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  #37  
Old 03 December 2013, 04:49 PM
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Quote:
Originally Posted by CenTex View Post
"Flying Loot Pinatas." Phrase of the day, and you win the internet!
I can only take partial credit. Loot Pinata is a term used in Eve Online to describe popping other player's ships, hoping for a good drop.
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  #38  
Old 03 December 2013, 05:31 PM
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Ali Infree Ali Infree is offline
 
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My vision is that these retail delivery devices (RDDs), if you like, will be prone to being hijacked in any number of ways. What happens then? Does Amazon file a police report and re-send your stuff by truck?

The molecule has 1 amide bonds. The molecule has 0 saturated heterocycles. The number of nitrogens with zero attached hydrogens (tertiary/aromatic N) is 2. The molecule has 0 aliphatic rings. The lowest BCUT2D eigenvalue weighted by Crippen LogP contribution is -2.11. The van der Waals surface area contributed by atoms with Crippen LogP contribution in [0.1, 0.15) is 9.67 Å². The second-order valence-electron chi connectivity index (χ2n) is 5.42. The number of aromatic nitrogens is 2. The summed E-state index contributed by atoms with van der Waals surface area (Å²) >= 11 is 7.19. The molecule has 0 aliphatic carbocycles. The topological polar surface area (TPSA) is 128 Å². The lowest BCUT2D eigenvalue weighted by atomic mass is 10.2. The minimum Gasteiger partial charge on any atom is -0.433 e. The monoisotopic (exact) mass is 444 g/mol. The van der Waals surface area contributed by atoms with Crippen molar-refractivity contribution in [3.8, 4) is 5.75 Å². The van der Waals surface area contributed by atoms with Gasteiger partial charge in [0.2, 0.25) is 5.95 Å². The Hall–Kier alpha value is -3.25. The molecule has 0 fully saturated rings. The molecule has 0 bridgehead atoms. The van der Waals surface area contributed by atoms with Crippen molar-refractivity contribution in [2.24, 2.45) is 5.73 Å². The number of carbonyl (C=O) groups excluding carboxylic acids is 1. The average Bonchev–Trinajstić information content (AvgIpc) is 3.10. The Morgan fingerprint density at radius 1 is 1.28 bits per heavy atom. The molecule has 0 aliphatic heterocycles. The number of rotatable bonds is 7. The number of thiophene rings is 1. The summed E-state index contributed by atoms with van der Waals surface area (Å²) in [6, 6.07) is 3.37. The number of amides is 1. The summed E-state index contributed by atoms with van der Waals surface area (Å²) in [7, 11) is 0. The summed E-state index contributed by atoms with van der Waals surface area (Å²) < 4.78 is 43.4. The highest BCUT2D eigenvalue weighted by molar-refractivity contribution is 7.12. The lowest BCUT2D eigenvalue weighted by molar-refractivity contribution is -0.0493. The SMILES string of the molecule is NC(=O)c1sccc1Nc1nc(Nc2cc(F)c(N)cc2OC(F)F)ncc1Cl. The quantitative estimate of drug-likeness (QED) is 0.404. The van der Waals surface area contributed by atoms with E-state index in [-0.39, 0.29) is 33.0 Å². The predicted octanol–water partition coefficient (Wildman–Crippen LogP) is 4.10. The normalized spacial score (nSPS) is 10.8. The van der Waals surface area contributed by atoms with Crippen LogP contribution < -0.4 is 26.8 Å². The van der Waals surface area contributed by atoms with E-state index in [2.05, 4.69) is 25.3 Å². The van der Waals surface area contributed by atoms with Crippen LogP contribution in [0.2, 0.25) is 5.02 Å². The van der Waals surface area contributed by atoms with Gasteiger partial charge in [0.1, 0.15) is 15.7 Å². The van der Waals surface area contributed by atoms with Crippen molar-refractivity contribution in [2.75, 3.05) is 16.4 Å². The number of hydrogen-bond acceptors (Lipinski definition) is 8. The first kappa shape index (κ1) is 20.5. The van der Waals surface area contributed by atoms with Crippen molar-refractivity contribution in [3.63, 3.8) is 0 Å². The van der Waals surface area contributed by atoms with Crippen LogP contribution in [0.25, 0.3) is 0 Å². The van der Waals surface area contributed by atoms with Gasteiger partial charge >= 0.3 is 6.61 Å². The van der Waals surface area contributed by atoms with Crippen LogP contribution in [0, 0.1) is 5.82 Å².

I am also imagining air corridors stuffed with various unmanned delivery objects (UDOs) flying in a line east west, then another line north-south with additional lanes.
So, does Amazon beef them up like ATMs? Then how efficient will the aerial merchandise dispensaries (AMDs) be?

Aerial Loads Indicators (ALI)
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  #39  
Old 03 December 2013, 05:35 PM
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A webcomic I read has figured out another problem with this delivery method: Ctrl+Alt+Del .
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  #40  
Old 03 December 2013, 05:51 PM
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I would wonder about, by the time drone delivery becomes a reality, what percentage of Amazon's orders will still be items weighing less five pounds. I suspect a big chunk of that business is essentially entertainment software (e.g., games, movies, books, music) that has less and less need for physical components.